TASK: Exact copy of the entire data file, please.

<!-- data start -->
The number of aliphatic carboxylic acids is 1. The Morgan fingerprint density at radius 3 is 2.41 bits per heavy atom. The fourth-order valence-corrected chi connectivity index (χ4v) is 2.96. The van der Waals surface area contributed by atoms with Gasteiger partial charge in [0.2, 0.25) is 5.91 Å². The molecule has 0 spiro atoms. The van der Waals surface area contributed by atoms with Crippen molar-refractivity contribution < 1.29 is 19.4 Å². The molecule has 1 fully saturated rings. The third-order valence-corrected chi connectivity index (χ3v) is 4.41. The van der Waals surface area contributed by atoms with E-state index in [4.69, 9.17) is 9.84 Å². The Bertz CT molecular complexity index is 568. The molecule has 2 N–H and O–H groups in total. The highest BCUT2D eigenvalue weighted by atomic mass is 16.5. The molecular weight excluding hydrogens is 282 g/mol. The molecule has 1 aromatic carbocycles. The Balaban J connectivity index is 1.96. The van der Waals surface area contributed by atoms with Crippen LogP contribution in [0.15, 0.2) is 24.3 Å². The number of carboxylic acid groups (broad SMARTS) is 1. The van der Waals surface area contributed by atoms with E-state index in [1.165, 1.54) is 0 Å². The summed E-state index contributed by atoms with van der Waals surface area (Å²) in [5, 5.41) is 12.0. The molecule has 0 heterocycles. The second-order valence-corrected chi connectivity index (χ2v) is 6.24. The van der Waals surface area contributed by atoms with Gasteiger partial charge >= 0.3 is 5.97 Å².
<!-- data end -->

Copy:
The number of aliphatic carboxylic acids is 1. The Morgan fingerprint density at radius 3 is 2.41 bits per heavy atom. The fourth-order valence-corrected chi connectivity index (χ4v) is 2.96. The van der Waals surface area contributed by atoms with Gasteiger partial charge in [0.2, 0.25) is 5.91 Å². The molecule has 0 spiro atoms. The van der Waals surface area contributed by atoms with Crippen molar-refractivity contribution < 1.29 is 19.4 Å². The molecule has 1 fully saturated rings. The third-order valence-corrected chi connectivity index (χ3v) is 4.41. The van der Waals surface area contributed by atoms with E-state index in [4.69, 9.17) is 9.84 Å². The Bertz CT molecular complexity index is 568. The molecule has 2 N–H and O–H groups in total. The highest BCUT2D eigenvalue weighted by atomic mass is 16.5. The molecular weight excluding hydrogens is 282 g/mol. The molecule has 1 aromatic carbocycles. The Balaban J connectivity index is 1.96. The van der Waals surface area contributed by atoms with Crippen LogP contribution in [0.15, 0.2) is 24.3 Å². The number of carboxylic acid groups (broad SMARTS) is 1. The van der Waals surface area contributed by atoms with E-state index in [1.165, 1.54) is 0 Å². The summed E-state index contributed by atoms with van der Waals surface area (Å²) in [5, 5.41) is 12.0. The molecule has 0 heterocycles. The second-order valence-corrected chi connectivity index (χ2v) is 6.24. The van der Waals surface area contributed by atoms with Gasteiger partial charge >= 0.3 is 5.97 Å².